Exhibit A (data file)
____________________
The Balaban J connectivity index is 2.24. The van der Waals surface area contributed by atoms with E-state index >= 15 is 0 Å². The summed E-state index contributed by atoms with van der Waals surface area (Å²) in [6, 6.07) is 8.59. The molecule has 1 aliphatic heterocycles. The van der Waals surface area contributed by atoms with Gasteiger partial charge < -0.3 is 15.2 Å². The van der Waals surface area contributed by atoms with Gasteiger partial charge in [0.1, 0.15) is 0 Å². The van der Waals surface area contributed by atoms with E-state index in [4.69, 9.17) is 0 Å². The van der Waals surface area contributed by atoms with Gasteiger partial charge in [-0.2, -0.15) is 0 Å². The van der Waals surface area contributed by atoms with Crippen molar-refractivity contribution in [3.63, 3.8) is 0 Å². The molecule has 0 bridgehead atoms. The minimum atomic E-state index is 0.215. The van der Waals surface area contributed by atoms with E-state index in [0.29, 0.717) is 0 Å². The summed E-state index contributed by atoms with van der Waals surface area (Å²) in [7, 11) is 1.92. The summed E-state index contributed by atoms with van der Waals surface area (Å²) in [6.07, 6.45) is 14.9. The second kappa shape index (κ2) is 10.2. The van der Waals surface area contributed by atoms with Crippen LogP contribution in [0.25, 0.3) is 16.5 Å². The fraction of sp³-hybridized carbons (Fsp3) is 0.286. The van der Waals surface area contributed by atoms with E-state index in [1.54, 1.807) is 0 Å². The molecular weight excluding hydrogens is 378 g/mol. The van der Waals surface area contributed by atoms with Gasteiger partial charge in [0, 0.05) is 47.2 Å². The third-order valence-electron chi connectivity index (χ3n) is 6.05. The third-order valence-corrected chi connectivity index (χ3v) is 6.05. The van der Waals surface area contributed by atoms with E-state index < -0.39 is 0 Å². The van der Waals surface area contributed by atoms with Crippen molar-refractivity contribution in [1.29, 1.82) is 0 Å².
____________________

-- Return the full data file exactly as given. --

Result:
The Balaban J connectivity index is 2.24. The van der Waals surface area contributed by atoms with E-state index >= 15 is 0 Å². The summed E-state index contributed by atoms with van der Waals surface area (Å²) in [6, 6.07) is 8.59. The molecule has 1 aliphatic heterocycles. The van der Waals surface area contributed by atoms with Gasteiger partial charge < -0.3 is 15.2 Å². The van der Waals surface area contributed by atoms with Gasteiger partial charge in [0.1, 0.15) is 0 Å². The van der Waals surface area contributed by atoms with E-state index in [4.69, 9.17) is 0 Å². The van der Waals surface area contributed by atoms with Gasteiger partial charge in [-0.2, -0.15) is 0 Å². The van der Waals surface area contributed by atoms with Crippen molar-refractivity contribution in [3.63, 3.8) is 0 Å². The molecule has 0 bridgehead atoms. The minimum atomic E-state index is 0.215. The van der Waals surface area contributed by atoms with E-state index in [0.29, 0.717) is 0 Å². The summed E-state index contributed by atoms with van der Waals surface area (Å²) in [7, 11) is 1.92. The summed E-state index contributed by atoms with van der Waals surface area (Å²) in [6.07, 6.45) is 14.9. The second kappa shape index (κ2) is 10.2. The van der Waals surface area contributed by atoms with Crippen LogP contribution in [0.25, 0.3) is 16.5 Å². The fraction of sp³-hybridized carbons (Fsp3) is 0.286. The van der Waals surface area contributed by atoms with E-state index in [1.54, 1.807) is 0 Å². The molecular weight excluding hydrogens is 378 g/mol. The van der Waals surface area contributed by atoms with Gasteiger partial charge in [0, 0.05) is 47.2 Å². The third-order valence-electron chi connectivity index (χ3n) is 6.05. The third-order valence-corrected chi connectivity index (χ3v) is 6.05. The van der Waals surface area contributed by atoms with E-state index < -0.39 is 0 Å². The van der Waals surface area contributed by atoms with Crippen molar-refractivity contribution in [1.29, 1.82) is 0 Å².